It’s never too late to start over

Flip du Plessis. Image: Supplied.

Flip du Plessis. Image: Supplied.

Published Jun 27, 2024


Nicola Mawson

Flip du Plessis was in his late fifties when his life was upended and he lost his job, having to start over as an entrepreneur in 2019 – just as Covid-19 was about to hit and shutting the doors on everything that wasn’t considered essential.

Du Plessis, whose business is called F&F Steel and Aluminium, has spent 50 years in the steel fabrication and boilermaking industry, having started his apprenticeship at Fochville Engineering, out past Carltonville on the Potch road as you head into North West from Gauteng.

HIs entry into the steel fabrication industry was not planned as he had to leave school to start work in 1974 when his father died.

“I didn’t have much choice but to leave school and start working to support my family.”

After his apprenticeship and time in the military, he ensured that he had varied experience in the industry, seeking out roles that would allow him to work on aspects as diverse as tanks, pressure vessels and structural steel.

After being left without a job in 2019 because his employer closed their doors, he opened his company in October that year, locating it in Vanderbijlpark as that was, he determined, a central location to areas within a 100km radius.

“It’s very central for me to be able to provide services to Johannesburg, Pretoria, the Free State, as well as parts of the North West Province.”

Du Plessis employs 10 people at the workshop, 70% of whom are historically disadvantaged.

“How many people we employ always depends on how busy we are, but I always try support those less fortunate than I am.”

F&F Steel and Aluminium produces items that includes boat houses, burglar bars, carports, gates, jetties for boats, shop front, spiral staircases, as well as many other steel and aluminium items, including those that are custom made.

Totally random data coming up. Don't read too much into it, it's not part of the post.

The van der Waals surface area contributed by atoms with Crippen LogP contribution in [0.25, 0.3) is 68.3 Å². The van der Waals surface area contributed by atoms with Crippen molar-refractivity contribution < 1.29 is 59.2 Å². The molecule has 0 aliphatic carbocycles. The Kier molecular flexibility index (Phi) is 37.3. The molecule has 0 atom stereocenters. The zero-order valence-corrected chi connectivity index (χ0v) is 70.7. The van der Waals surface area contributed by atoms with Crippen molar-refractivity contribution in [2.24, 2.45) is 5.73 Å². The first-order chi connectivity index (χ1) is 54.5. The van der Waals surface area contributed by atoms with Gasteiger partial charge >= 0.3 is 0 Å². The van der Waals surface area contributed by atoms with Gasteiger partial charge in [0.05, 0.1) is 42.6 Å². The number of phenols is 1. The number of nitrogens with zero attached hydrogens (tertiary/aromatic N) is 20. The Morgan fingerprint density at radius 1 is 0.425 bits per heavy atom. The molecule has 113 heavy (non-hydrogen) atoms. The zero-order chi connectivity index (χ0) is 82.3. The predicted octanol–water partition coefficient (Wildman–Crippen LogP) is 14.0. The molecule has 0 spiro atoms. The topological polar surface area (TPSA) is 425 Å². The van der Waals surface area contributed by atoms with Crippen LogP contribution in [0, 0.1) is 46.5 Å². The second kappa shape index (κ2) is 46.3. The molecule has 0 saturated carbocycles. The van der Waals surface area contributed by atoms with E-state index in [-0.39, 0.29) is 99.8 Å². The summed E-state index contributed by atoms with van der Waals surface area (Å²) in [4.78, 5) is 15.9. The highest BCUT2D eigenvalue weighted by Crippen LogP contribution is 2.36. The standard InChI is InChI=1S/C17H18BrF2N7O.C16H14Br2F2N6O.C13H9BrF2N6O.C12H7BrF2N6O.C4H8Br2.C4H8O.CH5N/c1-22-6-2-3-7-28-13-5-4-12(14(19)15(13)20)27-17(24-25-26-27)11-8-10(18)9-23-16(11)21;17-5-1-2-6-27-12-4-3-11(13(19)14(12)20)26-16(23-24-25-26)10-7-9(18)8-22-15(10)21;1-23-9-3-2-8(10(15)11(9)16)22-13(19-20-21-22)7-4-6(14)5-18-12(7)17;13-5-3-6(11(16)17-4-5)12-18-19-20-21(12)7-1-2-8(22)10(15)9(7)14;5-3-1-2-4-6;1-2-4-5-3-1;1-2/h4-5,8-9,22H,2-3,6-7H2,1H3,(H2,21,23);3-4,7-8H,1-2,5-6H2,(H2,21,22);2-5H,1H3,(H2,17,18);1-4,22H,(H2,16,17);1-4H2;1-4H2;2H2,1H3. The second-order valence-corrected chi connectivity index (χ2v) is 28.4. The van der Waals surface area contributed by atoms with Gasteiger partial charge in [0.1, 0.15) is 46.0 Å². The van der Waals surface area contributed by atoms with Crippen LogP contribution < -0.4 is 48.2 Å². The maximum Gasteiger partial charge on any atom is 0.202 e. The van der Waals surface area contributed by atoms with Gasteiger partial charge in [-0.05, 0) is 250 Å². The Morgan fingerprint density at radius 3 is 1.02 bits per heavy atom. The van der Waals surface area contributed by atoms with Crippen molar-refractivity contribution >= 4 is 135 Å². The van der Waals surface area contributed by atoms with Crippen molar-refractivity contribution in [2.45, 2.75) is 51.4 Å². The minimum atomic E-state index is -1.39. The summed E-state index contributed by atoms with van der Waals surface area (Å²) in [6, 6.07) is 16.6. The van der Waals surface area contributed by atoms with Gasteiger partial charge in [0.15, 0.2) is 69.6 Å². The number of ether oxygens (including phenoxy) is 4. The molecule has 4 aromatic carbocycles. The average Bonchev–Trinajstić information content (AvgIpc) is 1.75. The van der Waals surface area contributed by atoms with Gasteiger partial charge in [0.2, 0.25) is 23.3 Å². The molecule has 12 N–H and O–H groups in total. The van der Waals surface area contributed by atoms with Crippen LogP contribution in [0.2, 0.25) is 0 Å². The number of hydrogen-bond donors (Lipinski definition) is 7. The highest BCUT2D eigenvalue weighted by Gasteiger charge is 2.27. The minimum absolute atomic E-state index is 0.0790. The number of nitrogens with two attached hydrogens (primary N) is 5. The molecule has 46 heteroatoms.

“We fabricate items according to tight specifications, which involves interpreting drawings and then manufacturing the product,” said Du Plessis.

He explained that the tools required for the sort of work his company undertook included a stand drill, compressors, a cutoff machine, grinders and a self-built punch machine.

His most challenging, and probably enjoyable, project was a boathouse as the drawings required approval from Rand Water. In addition, said Du Plessis, he had to build a float and plant poles while surrounded by running water. All in all, that took four weeks, including sinking and reinforcing poles.

Du Plessis made light of the qualifications needed, noting that his line of work only required proficiency in boilermaking and steel erection. However, becoming a boilermaker required three to four years of apprenticeship, during which a Certificate III in Engineering in Fabrication Trade was completed. Only after that could he move into steel fabrication.

“I am grateful for the apprenticeship I had during the start of my career; it gave me a solid foundation. Although that sort of programme isn’t really formalised anymore, I try act as a mentor to my staff and help them learn how to best work with steel to get the best possible outcome,” he said.

One of the issues those in steel fabrication are battling are high input costs due to the rising price of steel. The Steel and Engineering Industries Federation of Southern Africa’s “State of the Metals and Engineering Sector Report 2024”, released on February 20, notes that the sector has seen “considerable margin compression”.

Du Plessis said the economic situation translated to final product increases of about double when compared to prices pre-Covid-19 because of rising input costs.

“That's why the people say they can't afford it anymore.”

Despite battling the economic downturn, with gross domestic product growth expected to be around only 1% this year, Du Plessis has hope.

“I believe that South Africa’s economy will turn around and I’ll be able to create more jobs.”

For those who wish to go into the same sort of business, Du Plessis said “vas byt” (hold on tight/be stoical) and have faith.